Why Is My Toilet Slow to Fill?

Is your toilet tank filling more slowly than usual? This is a common toilet problem with multiple possible reasons. Luckily, none of them are serious concerns or expensive to correct. Follow this guide to get your slow toilet flowing properly again.

How to Fix a Slow-Filling Toilet

Finding out why your toilet is slow to fill is the first step toward fixing it. Consider these potential reasons and the best way to handle each one.

Partially Closed Water Supply Valve

Take a peek behind the toilet for the water supply hose attached to the wall. You’ll find a valve connecting to it, which allows you to shut off the water when your toilet is being repaired or replaced. Make sure this value is open by turning it to the left.

Trouble with the Fill Valve or Tube

The fill valve, which can be found attached to the top of a vertical tube device in the toilet tank, regulates the water flow into the tank. A toilet fill valve could break down, clog or slip out of alignment after years of use, hindering the tank from filling appropriately. Follow these tips to adjust, unclog or fix the fill valve:

  • Locate the fill valve: Remove the toilet tank lid and find the fill valve inside. It’s commonly mounted on the left side with a tailpiece extending through the bottom of the tank and attaching to the supply tube and shut-off valve.
  • Adjust the fill valve: Be certain the fill valve is secure and evenly connected to the tube. Adjust the fill valve height if required by twisting the adjustment knob (found in newer toilets) or find a flathead screwdriver and loosen the adjustment screw (required for older toilets). After that, ensure that the water level is roughly one inch below the top of the overflow tube.
  • Clear debris from the fill valve: To remove mineral accumulation and other dirt from the valve, first shut off the water behind the toilet and take off the fill cap. Then, slowly turn the water back on, cupping your hand over the valve to keep from being sprayed. Let some water flow for 15-20 seconds to flush out debris. Next, scrub away mineral buildup off the fill cap. If you observe cracks or significant wear and tear, replace the valve.
  • Clean the valve tube: Dirt trapped in the valve tube could also be at fault. Shut off the water supply and remove the valve hardware. Afterward, run a thin wire or bottle brush down the tube. Start the water supply slightly to flush away the leftover residue. Reconnect the valve hardware and verify if the toilet fills properly.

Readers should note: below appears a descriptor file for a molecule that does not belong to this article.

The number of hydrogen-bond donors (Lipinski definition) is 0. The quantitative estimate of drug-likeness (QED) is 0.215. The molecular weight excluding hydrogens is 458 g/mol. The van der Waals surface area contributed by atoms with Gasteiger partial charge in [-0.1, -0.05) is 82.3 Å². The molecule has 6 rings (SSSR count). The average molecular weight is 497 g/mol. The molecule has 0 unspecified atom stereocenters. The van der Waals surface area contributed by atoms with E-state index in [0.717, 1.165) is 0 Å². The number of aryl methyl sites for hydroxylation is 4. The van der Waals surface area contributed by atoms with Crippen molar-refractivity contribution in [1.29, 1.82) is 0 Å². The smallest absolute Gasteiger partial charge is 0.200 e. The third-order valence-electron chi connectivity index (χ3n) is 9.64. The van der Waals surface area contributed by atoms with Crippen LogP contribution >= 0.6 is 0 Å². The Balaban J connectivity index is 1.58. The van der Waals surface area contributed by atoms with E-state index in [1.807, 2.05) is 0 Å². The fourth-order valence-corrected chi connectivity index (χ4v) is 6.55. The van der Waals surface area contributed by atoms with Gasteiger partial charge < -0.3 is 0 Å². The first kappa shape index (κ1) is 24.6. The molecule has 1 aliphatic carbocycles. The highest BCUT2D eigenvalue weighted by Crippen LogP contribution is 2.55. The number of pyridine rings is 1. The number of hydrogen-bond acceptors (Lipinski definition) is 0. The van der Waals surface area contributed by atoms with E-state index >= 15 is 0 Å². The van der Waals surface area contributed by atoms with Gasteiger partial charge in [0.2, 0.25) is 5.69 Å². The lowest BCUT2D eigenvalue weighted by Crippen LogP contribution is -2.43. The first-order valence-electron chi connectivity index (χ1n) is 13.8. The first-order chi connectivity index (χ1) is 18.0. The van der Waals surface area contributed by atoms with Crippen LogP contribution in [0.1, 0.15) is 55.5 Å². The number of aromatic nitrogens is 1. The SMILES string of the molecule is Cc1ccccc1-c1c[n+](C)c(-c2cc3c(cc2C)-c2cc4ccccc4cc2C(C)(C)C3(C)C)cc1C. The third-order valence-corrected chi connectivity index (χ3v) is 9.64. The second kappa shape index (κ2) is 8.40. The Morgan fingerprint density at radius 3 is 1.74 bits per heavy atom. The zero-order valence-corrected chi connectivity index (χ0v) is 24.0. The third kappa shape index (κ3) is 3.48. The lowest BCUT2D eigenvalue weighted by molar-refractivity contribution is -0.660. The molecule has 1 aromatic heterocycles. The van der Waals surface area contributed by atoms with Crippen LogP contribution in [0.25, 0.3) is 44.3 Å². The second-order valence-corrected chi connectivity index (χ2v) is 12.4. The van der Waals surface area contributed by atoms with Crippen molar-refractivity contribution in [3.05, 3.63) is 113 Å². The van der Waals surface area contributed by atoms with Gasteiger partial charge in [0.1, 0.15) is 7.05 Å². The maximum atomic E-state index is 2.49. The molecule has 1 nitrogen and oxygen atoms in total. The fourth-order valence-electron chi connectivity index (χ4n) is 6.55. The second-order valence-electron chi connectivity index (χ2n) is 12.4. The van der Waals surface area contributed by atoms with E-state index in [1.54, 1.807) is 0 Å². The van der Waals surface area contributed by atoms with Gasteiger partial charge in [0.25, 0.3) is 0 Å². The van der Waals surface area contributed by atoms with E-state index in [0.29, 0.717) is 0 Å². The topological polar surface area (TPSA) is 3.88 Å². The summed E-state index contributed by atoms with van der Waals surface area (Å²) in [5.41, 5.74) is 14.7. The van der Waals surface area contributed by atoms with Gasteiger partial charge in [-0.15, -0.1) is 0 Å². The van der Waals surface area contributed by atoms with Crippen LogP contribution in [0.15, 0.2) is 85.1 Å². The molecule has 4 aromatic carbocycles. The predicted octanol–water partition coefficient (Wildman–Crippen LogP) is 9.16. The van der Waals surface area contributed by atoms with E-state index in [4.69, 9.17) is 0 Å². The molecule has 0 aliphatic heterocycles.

Waterlogged Float Ball

The float ball in older toilet models rises with the water level, shutting the fill valve when the tank has filled. If the float ball takes on water, it prevents the tank from filling efficiently.

Pull up the tank lid and view inside. A partially sunken float ball could be waterlogged. Before you replace the ball, look at the float arm it’s attached to. If the arm is pointed too low in the tank, bend it up a little bit to lift the ball’s height.

If that fails to solve the issue, you may be able to install a new float ball. But it's worth remembering that this is old toilet technology, so it might possibly be better to modernize the existing tank hardware or switch out the toilet completely.

Blocked Plumbing Vent

Your home plumbing system features vents that allow air to enter the pipes. If they are clogged, tension may build throughout the pipes, stopping the water from flowing. This can, in turn, make your toilet fill at a snail's pace or even cause the bowl to overflow.

You need to get on the roof to search for clogged plumbing vents. Start looking for long, vertical PVC pipes poking up from the roof tiles. Clear away any animal nests, deep snow or other obstructions you notice to ensure your plumbing works properly.

Leaky or Blocked Pipe

If nothing is wrong with the water supply valve, fill valve and tube, float ball or plumbing vents, the slow toilet dilemma could stem from your supply pipes. A problem with the water line itself could restrict your toilet tank from filling appropriately. It’s a good idea to hire a licensed plumber to fix these issues.

Schedule Toilet Repair with Service Experts Heating & Air Conditioning

If these tips did not handle your issue, look to Service Experts Heating & Air Conditioning for reliable toilet repair in Longmont. We can pinpoint the reason why this is happening and perform the most appropriate repair. If the fixture has come to the end of its useful life span, our specialists can suggest high-efficiency toilet replacement in Longmont. We’ll help you pick out the replacement model and install it for you. Rest assured that every job we complete is supported by a 100% satisfaction guarantee! To schedule a visit from us, please contact Service Experts Heating & Air Conditioning today.

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